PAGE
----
The license for the Project expired on April 14. Within days, a group of conservationists and fishermen filed a 60-day notice of intent to sue PG&E under the Endangered Species Act. At the time, Redgie Collins, the Legal and Policy Director for California Trout, one of the coalitions threatening the lawsuit, said that with the expiration of the license, PG&E “can no longer harm, harass, directly kill or injure salmon or steelhead at their project site.” The group wanted a new round of improved mitigation measures, arguing that the Commission had discretion over whether or not it granted the annual license. 

The Commission rejected that argument, saying that it was required to issue an annual license after the old one expired. And, while it also denied the coalition’s call for an Endangered Species Act consultation, it did consult with NMFS to require PG&E to monitor water in parts of the Eel River and Lake Pillsbury.

The utility must pay for two state programs to monitor salmon on the mainstem and middle fork of the Eel River for a period of time. It’s also required to continue collecting data on water quality in Lake Pillsbury and provide that data to NMFS, the California Department of Fish and Wildlife, U.S. Fish and Wildlife, and the Round Valley Indian Tribes. These are the four entities that PG&E consulted before making its request for the reduction.

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The Commission also disagreed with a slew of comments by Russian River water users complaining that PG&E was required to consult a drought working group composed of a wide array of stakeholders before requesting such a drastic change in the flows. The Commission wrote that “Establishment of and consultation with the Drought Working Group is not a license requirement; however the Commission encourages licensees to consult with stakeholders and to consider their interests when developing plans for Commission approval.” However, the Commission is now requiring PG&E to consult with the drought working group as it implements the reduction.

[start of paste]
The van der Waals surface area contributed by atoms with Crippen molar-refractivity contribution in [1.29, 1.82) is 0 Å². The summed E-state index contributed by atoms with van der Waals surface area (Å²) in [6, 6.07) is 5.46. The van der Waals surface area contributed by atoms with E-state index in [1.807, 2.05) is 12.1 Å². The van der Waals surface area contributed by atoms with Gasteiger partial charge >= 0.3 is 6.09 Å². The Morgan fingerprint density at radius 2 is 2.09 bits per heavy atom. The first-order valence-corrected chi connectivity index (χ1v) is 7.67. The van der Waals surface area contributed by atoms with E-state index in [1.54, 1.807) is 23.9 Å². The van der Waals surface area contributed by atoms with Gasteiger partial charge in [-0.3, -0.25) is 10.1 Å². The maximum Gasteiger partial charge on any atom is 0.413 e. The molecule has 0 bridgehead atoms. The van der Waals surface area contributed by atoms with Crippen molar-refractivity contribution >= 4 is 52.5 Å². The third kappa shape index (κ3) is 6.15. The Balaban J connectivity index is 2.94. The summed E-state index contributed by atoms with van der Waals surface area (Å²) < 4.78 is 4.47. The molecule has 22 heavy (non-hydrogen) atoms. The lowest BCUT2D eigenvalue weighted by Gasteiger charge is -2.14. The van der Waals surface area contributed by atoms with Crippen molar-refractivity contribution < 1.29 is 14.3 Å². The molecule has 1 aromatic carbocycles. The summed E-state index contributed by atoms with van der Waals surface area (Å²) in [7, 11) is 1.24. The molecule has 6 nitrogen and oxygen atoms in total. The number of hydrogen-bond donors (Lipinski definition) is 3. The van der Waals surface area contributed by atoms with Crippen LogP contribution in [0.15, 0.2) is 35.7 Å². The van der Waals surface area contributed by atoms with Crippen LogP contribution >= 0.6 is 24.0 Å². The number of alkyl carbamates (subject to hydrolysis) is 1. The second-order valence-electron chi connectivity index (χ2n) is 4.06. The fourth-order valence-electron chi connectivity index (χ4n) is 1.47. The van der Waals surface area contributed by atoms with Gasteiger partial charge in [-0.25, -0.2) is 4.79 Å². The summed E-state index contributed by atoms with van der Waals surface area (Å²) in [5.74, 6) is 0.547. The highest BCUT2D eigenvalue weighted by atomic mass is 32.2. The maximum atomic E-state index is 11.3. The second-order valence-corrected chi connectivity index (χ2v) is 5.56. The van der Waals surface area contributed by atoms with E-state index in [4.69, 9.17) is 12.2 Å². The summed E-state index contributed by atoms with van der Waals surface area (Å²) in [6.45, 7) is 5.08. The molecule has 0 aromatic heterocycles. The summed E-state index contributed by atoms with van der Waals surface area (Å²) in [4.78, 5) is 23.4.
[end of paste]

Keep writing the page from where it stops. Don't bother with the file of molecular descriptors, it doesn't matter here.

Theoretically, the flows could be increased to 25 cfs. But the final decision will be left up to the four entities that supported the reduction to 5 cfs. 

Commissioner James Danly concurred with the Commission’s decisions, but asked if it was fair to require ratepayers to finance the studies. 

Schneider thinks the solution is simple.“You know, he’s sort of complaining about new operational measures while PG&E is no longer seeking to operate the project,” he reflected. “But the way to solve that is to get your facilities out of the river. Right? To get your dams out of the river, and then there won’t be operational measures for you to need to comply with. He’s sort of arguing like, oh, you guys should just let PG&E kill fish while they’re decommissioning this project. You shouldn’t worry about it. But we actually care about fish every year. Over the next couple of years while they’re decommissioning this project, we want to make sure these fish are in good shape.”

Danly wrote that he thinks “the Commission should ask the following: is it “reasonable” to require Pacific Gas and Electric (PG&E) — that is, California ratepayers — to pay to comply with new operational measures that are not required by law for a project that PG&E no longer seeks to operate? One must also bear in mind that compliance typically does not immediately follow an order’s issuance. Orders requiring compliance frequently entail compliance plans which can take years to develop, review, and approve.”

But Schneider called out the commissioner by name. “You’re the people that can tell them to do it faster, FERC. Danly,” he exclaimed. “They take years. It’s like, yeah, because you let them take years!”

Cooperation in the allocation of water rights, often referred to as the California water wars, is rare. But on July 1, the state approved a first-of-its kind voluntary program in the upper Russian River, where senior water rights holders agreed to share their water with juniors. That program is contingent on project water that won’t be available under the reduced flows, but Salomone remains optimistic.